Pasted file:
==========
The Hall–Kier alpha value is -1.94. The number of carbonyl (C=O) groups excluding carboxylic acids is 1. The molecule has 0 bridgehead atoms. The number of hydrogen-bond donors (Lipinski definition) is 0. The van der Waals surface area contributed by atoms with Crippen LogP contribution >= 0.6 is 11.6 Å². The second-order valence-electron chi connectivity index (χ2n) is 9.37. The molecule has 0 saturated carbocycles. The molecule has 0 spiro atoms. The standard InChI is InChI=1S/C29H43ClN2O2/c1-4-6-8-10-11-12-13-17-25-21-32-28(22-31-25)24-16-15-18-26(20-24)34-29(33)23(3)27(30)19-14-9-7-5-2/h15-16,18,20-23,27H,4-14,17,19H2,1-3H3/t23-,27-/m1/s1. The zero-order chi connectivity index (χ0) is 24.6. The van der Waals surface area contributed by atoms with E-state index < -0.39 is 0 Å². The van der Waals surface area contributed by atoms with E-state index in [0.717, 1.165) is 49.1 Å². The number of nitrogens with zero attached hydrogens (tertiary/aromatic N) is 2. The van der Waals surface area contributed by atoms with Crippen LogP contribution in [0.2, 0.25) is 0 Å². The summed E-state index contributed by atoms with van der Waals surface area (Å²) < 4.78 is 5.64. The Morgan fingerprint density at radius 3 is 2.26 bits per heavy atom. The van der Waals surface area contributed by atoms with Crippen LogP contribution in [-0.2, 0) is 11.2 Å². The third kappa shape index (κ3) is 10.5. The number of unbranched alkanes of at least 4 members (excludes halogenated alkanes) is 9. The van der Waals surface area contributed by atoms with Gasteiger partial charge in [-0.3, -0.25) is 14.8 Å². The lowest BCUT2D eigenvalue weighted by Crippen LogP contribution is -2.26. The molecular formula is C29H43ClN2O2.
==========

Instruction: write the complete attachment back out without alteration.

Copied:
The Hall–Kier alpha value is -1.94. The number of carbonyl (C=O) groups excluding carboxylic acids is 1. The molecule has 0 bridgehead atoms. The number of hydrogen-bond donors (Lipinski definition) is 0. The van der Waals surface area contributed by atoms with Crippen LogP contribution >= 0.6 is 11.6 Å². The second-order valence-electron chi connectivity index (χ2n) is 9.37. The molecule has 0 saturated carbocycles. The molecule has 0 spiro atoms. The standard InChI is InChI=1S/C29H43ClN2O2/c1-4-6-8-10-11-12-13-17-25-21-32-28(22-31-25)24-16-15-18-26(20-24)34-29(33)23(3)27(30)19-14-9-7-5-2/h15-16,18,20-23,27H,4-14,17,19H2,1-3H3/t23-,27-/m1/s1. The zero-order chi connectivity index (χ0) is 24.6. The van der Waals surface area contributed by atoms with E-state index < -0.39 is 0 Å². The van der Waals surface area contributed by atoms with E-state index in [0.717, 1.165) is 49.1 Å². The number of nitrogens with zero attached hydrogens (tertiary/aromatic N) is 2. The van der Waals surface area contributed by atoms with Crippen LogP contribution in [0.2, 0.25) is 0 Å². The summed E-state index contributed by atoms with van der Waals surface area (Å²) < 4.78 is 5.64. The Morgan fingerprint density at radius 3 is 2.26 bits per heavy atom. The van der Waals surface area contributed by atoms with Crippen LogP contribution in [-0.2, 0) is 11.2 Å². The third kappa shape index (κ3) is 10.5. The number of unbranched alkanes of at least 4 members (excludes halogenated alkanes) is 9. The van der Waals surface area contributed by atoms with Gasteiger partial charge in [-0.3, -0.25) is 14.8 Å². The lowest BCUT2D eigenvalue weighted by Crippen LogP contribution is -2.26. The molecular formula is C29H43ClN2O2.